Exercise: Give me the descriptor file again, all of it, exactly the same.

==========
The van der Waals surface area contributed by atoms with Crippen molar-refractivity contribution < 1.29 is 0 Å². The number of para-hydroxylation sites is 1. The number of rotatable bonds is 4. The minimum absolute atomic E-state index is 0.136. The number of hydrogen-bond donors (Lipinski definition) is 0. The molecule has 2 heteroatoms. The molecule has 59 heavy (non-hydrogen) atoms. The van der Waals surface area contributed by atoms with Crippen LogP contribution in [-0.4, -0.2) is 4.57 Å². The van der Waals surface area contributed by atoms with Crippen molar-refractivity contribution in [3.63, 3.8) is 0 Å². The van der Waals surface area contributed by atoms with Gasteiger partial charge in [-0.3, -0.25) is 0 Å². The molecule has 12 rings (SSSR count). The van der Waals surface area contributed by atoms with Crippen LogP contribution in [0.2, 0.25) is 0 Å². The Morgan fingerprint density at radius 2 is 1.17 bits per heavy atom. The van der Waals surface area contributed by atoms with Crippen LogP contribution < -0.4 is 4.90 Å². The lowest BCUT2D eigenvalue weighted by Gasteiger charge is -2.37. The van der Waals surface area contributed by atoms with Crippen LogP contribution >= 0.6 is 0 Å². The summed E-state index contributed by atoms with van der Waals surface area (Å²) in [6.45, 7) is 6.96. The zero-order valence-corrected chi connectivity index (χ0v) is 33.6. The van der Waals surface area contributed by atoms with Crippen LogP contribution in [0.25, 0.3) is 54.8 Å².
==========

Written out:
The van der Waals surface area contributed by atoms with Crippen molar-refractivity contribution < 1.29 is 0 Å². The number of para-hydroxylation sites is 1. The number of rotatable bonds is 4. The minimum absolute atomic E-state index is 0.136. The number of hydrogen-bond donors (Lipinski definition) is 0. The molecule has 2 heteroatoms. The molecule has 59 heavy (non-hydrogen) atoms. The van der Waals surface area contributed by atoms with Crippen LogP contribution in [-0.4, -0.2) is 4.57 Å². The van der Waals surface area contributed by atoms with Crippen molar-refractivity contribution in [3.63, 3.8) is 0 Å². The van der Waals surface area contributed by atoms with Gasteiger partial charge in [-0.3, -0.25) is 0 Å². The molecule has 12 rings (SSSR count). The van der Waals surface area contributed by atoms with Crippen LogP contribution in [0.2, 0.25) is 0 Å². The Morgan fingerprint density at radius 2 is 1.17 bits per heavy atom. The van der Waals surface area contributed by atoms with Crippen LogP contribution < -0.4 is 4.90 Å². The lowest BCUT2D eigenvalue weighted by Gasteiger charge is -2.37. The van der Waals surface area contributed by atoms with Crippen LogP contribution >= 0.6 is 0 Å². The summed E-state index contributed by atoms with van der Waals surface area (Å²) in [6.45, 7) is 6.96. The zero-order valence-corrected chi connectivity index (χ0v) is 33.6. The van der Waals surface area contributed by atoms with Crippen LogP contribution in [0.25, 0.3) is 54.8 Å².